Hundreds of homes and businesses have lost power as hurricane-strength winds of up to 131km/h blast the top of the country.
Storm-force gales and monster seas are beginning to batter the entire west coast in the latest wintry onslaught to hit New Zealand.
Hundreds of homes and businesses were without power at midday, as violent gales started wreaking havoc, with trees toppling and flying branches cutting power in rural areas stretching from Karaka to Waiuku.
MetService said powerful 131km/h gusts were recorded at Cape Reinga this morning, while 114km/h winds were blasting Manukau.
A Counties Power spokeswoman said the damaging winds had started causing problems across the network, with a large tree bringing down power lines and cutting electricity to scores of customers. Flying branches had caused more than a dozen smaller blackouts across the region.
On the coastline, furious seas were starting to ramp up, with banks of towering waves and frothy white caps stretching far out from shore. It's predicted that dangerous nine-metre waves will pound western seaboard of both islands, with WeatherWatch.co.nz warning of a potentially damaging storm surge.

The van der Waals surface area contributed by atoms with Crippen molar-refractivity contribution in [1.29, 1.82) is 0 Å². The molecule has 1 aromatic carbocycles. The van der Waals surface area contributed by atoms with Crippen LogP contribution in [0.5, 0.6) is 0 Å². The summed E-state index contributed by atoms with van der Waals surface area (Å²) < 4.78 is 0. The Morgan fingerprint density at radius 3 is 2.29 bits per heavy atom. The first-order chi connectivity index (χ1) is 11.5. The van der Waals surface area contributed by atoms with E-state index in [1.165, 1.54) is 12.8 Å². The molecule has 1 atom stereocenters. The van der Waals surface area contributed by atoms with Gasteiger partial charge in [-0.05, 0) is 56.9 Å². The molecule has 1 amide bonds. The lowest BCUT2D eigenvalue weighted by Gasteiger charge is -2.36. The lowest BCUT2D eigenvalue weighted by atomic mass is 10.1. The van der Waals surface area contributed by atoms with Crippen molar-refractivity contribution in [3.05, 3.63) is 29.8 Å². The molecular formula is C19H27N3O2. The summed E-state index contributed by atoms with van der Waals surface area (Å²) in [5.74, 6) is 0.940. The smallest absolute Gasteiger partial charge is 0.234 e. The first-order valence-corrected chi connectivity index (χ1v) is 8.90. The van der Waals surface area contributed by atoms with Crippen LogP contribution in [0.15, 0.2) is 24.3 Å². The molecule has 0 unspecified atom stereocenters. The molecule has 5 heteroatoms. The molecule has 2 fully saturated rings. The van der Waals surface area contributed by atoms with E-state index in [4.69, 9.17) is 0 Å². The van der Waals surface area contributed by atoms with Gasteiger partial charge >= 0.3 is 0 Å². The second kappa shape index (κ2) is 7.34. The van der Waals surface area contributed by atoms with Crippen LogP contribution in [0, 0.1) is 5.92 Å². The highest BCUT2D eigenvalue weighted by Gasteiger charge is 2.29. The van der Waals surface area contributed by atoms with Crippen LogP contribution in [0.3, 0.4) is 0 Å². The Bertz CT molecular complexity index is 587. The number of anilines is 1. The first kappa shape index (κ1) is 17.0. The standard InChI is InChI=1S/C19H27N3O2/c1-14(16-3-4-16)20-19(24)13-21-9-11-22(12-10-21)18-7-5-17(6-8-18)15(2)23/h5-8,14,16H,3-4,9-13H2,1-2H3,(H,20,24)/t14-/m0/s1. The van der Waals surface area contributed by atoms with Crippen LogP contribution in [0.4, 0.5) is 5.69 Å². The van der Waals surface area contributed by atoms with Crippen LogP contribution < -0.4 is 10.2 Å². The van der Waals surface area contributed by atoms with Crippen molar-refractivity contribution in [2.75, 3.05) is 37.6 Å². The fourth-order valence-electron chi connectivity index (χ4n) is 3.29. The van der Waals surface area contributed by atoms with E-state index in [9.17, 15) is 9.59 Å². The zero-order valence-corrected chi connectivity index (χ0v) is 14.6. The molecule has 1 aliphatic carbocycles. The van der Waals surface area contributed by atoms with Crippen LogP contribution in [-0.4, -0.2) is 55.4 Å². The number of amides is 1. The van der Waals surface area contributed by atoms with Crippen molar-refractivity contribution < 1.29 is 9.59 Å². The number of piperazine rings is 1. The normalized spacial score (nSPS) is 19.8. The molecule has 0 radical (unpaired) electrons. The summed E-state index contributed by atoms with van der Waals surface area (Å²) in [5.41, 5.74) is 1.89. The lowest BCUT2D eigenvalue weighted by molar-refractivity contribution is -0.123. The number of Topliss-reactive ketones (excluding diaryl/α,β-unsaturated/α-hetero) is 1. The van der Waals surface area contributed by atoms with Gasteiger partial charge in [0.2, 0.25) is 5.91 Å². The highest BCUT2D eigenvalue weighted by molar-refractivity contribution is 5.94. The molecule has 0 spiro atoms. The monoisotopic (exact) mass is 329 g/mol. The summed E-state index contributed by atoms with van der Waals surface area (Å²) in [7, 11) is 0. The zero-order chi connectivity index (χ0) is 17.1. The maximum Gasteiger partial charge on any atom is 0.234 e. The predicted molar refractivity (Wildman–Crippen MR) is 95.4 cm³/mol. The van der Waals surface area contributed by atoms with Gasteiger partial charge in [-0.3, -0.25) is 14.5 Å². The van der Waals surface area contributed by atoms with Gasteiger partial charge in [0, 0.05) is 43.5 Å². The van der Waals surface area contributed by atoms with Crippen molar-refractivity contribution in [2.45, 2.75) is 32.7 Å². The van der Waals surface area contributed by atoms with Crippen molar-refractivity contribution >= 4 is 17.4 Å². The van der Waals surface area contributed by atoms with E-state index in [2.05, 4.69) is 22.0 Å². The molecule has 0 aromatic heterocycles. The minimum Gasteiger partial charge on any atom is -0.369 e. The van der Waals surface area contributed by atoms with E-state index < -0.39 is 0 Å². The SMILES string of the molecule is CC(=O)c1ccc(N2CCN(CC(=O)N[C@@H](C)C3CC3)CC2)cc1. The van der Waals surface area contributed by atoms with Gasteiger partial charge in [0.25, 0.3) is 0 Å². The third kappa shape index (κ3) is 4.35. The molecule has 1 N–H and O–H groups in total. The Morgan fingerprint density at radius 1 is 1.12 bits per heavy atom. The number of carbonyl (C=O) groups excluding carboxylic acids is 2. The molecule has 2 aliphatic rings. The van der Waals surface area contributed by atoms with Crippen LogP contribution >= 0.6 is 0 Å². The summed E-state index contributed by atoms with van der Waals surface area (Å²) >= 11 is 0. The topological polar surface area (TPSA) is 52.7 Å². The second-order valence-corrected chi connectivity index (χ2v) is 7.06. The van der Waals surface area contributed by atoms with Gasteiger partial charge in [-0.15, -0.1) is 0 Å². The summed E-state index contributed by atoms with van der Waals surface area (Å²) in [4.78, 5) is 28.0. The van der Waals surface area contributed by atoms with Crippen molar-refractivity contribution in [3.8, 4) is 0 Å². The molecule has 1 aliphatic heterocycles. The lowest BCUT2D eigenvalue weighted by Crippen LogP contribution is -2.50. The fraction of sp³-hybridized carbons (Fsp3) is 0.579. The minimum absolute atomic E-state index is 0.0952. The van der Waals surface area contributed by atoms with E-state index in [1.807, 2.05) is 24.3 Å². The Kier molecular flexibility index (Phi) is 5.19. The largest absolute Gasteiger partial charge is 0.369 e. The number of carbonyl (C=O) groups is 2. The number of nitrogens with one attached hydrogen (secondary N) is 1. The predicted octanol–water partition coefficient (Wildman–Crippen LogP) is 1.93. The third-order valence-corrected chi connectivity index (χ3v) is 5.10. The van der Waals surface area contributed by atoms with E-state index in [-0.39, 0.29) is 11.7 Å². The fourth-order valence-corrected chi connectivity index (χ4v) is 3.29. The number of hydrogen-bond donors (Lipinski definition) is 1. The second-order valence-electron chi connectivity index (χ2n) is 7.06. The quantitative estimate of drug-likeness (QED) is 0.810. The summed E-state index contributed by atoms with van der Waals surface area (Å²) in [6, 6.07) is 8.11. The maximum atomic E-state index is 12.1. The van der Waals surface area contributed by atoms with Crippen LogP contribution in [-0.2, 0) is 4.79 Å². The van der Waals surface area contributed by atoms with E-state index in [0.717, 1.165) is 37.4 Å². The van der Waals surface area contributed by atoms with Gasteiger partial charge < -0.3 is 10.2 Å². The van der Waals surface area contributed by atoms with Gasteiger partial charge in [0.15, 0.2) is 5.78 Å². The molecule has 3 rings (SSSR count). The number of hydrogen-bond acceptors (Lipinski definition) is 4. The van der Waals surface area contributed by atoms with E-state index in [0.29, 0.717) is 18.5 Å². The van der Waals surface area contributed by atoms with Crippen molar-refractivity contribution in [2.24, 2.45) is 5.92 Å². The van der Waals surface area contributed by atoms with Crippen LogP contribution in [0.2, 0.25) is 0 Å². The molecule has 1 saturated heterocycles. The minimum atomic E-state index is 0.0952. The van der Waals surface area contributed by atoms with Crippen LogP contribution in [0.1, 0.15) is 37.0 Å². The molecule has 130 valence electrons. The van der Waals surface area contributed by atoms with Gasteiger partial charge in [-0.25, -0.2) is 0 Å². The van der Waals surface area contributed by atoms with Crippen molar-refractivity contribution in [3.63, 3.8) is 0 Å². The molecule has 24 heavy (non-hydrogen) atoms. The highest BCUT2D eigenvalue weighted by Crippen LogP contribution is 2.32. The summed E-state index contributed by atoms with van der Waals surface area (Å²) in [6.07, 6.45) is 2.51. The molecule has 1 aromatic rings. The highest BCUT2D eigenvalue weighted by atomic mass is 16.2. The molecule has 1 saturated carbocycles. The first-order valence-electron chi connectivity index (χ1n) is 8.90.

"These are exceptionally large waves and people should avoid being too near the water," said WeatherWatch head forecaster Philip Duncan.
On top this, the upper North Island is in for a battering, with a strong-wind watch issued for Hamilton north, with gales ramping up across the day. Southwesterly gusts are expected to reach a powerful 110km/h.
Storm-strength winds started causing problems just before midday, with large trees and flying branches bringing down power lines and cutting electricity to around 400 properties across Tuakau and Pukekohe.
Fire crews were called out to clear a large tree that brought down powerlines in Tuakau and to secure a patio roof threatening to take flight in Pukekohe.
There were also thunderstorms in the mix, as well as a fresh snowfall for the centre of the island.
Meanwhile, in the south, snow was falling across inland Otago and Southland. It's expected to worsen tomorrow, descending to near sea level in the deep south.
Bitterly cold flurries were also expected to bring up to 2cm of snow on the central plateau.
A number of snowfall warnings have been issued for key alpine passes including the Desert Rd this morning.
MetService said significant swells would pound west coast beaches of both islands for the coming two days.
Waves were expected to reach six metres high, especially about Kaipara, north of Auckland.
WeatherWatch warned that towering waves up to eight metres high could slam the Manukau Heads at the harbour's entrance this afternoon.
In addition to blustery winds walloping the top of the country, there was also a risk of heavy thundery showers bringing gusts to other regions not under the alert.
The strong winds and dangerous seas were expected to ease slowly across Thursday and Friday.